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The Host of Hollywood

"ET" anchor Bob Goen's easygoing approach gets celebrities to open up.
Joel Drucker
From the Print Edition:
Sharon Stone, July/Aug 2004

It's a spring morning on the set of "Entertainment Tonight," the long-running syndicated entertainment newsmagazine. Despite the show's inherent link to Hollywood's unmatched cacophony, the "ET" set, deep inside Paramount Studios, is as quiet and orderly as a church on a Monday morning. Co-hosts Bob Goen and Mary Hart stand by a table and work their way through an inch-high stack of paper filled with the show's script.

The 6-foot-2, brown-haired Goen reviews the script for the next on-air voice-over segment, walks in front of a camera, and rattles off headlines and tidbits from upcoming stories. Big-screen blowups of this day's newsmakers appear over his shoulders: Quentin Tarantino. Charlie Sheen. John F. Kennedy Jr. Then it's Hart's turn, which includes a joke photo of Goen in a maid's outfit wielding a pink feather duster. "Now you know what Bob does on weekends," Hart informs 12 million Americans.

More updates appear, and on and on it goes. At this point, neither Goen nor Hart nor the show's producers know the order in which these bits will air. It's all part of Goen's vocational bouillabaisse of Hollywood past, present and future.

"What I do is fun, it's simple," he says.

"I want people to think it's easy. That means I'm doing my job well. All I wanted to do was have a good time," he adds. "Life's too short."

Goen heads back to his office after the taping ends. Plastered on his door are news clips from his recent wedding to Marianne Curan, the host of the Home & Garden Television show "Landscapers' Challenge." (The best man was his nine-year-old son from a previous marriage, Max. The ring bearer was the couple's dog, Stogie.)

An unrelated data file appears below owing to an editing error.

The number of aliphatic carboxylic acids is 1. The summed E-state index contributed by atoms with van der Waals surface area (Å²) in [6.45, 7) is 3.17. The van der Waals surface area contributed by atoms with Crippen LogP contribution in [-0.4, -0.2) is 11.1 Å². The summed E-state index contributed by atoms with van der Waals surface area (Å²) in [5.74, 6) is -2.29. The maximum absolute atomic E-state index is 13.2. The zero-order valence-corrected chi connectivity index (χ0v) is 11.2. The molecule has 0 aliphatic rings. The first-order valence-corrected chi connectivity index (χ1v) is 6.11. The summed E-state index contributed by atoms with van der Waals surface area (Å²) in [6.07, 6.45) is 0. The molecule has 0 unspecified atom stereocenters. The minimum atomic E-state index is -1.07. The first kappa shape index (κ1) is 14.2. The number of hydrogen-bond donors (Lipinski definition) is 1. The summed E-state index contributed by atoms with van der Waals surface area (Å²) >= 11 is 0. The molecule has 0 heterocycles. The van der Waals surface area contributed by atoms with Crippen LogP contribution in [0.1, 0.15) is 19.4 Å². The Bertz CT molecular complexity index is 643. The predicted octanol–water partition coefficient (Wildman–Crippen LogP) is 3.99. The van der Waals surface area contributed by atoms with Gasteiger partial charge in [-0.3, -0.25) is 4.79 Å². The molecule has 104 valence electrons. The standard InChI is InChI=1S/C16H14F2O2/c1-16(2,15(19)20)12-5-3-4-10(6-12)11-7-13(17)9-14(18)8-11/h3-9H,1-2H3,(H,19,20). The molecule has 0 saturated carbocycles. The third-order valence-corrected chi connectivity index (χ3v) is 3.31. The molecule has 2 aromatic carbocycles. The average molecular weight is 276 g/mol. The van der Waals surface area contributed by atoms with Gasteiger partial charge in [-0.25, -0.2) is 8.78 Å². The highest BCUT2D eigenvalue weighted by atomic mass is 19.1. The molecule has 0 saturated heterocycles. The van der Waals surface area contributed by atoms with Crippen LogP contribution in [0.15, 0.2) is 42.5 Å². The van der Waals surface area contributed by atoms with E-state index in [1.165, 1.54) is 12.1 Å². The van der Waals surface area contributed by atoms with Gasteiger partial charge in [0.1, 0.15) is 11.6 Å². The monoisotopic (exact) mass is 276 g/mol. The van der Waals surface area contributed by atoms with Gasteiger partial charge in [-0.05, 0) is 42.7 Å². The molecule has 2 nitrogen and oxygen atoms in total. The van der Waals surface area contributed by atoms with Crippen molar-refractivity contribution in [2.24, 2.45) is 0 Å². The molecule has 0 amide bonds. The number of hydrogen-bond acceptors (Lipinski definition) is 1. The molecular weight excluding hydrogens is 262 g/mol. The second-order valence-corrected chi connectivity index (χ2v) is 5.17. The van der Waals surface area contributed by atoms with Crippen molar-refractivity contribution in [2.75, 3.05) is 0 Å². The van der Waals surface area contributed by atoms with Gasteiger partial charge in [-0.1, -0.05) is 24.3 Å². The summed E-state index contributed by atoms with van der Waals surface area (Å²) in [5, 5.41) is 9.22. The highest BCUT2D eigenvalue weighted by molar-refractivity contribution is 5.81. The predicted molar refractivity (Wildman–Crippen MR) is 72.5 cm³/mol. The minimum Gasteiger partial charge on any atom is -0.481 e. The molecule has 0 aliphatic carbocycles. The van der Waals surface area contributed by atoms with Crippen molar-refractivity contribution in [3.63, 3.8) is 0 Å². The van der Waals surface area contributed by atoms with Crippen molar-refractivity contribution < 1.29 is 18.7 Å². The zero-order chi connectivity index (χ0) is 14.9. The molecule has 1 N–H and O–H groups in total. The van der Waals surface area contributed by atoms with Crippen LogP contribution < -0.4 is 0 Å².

Enter the office and it's a nice mix of order and clutter. On Goen's desk lie a miniature golf cart, a small flag, stacks of papers, a computer and a telephone. On the credenza behind it are a batch of CDs, a bag of fruit candies and assorted magazines. The bulletin board features various press credentials, photos and a personalized Father's Day card from Max. A TV and VCR sit in the corner. On one wall are photos of contestants from several beauty pageants that Goen has hosted. Framed discreetly on a post is an autographed copy of a comedy album by one of Goen's idols, filmmaker and comedian Albert Brooks, a fleeting reminder of the most edifying moment in Goen's life.

Goen settles into a chair and contemplates his schedule. There's the possibility of an interview with Denzel Washington. If the interview happens, he'll sandwich viewing Washington's spring release, Man on Fire, around a talk with his producers about which questions to ask. Hopefully, Washington's people won't schedule the interview during a taping. But this being Hollywood, there's no idea when or even if the interview might happen.

Flexibility is particularly important for Goen on one unappealing story he's covering. The "ET" co-host has been front and center for the current scandal involving Michael Jackson and has often had to fly up the coast to Santa Maria by helicopter and join the media circus outside the courthouse in hopes of obtaining a comment from the besieged pop star. "There I am, up in the sky, circling Jackson's home, [the Neverland ranch], and watching the tragedy that's come from someone who made some of the greatest music of our generation," Goen says. "It's sad, very sad."

Rather than pursue a troubled celebrity, Goen prefers those times when he can relax with an icon. "The good thing about this show is that celebrities want to be on it," he says. "They usually put their best foot forward."


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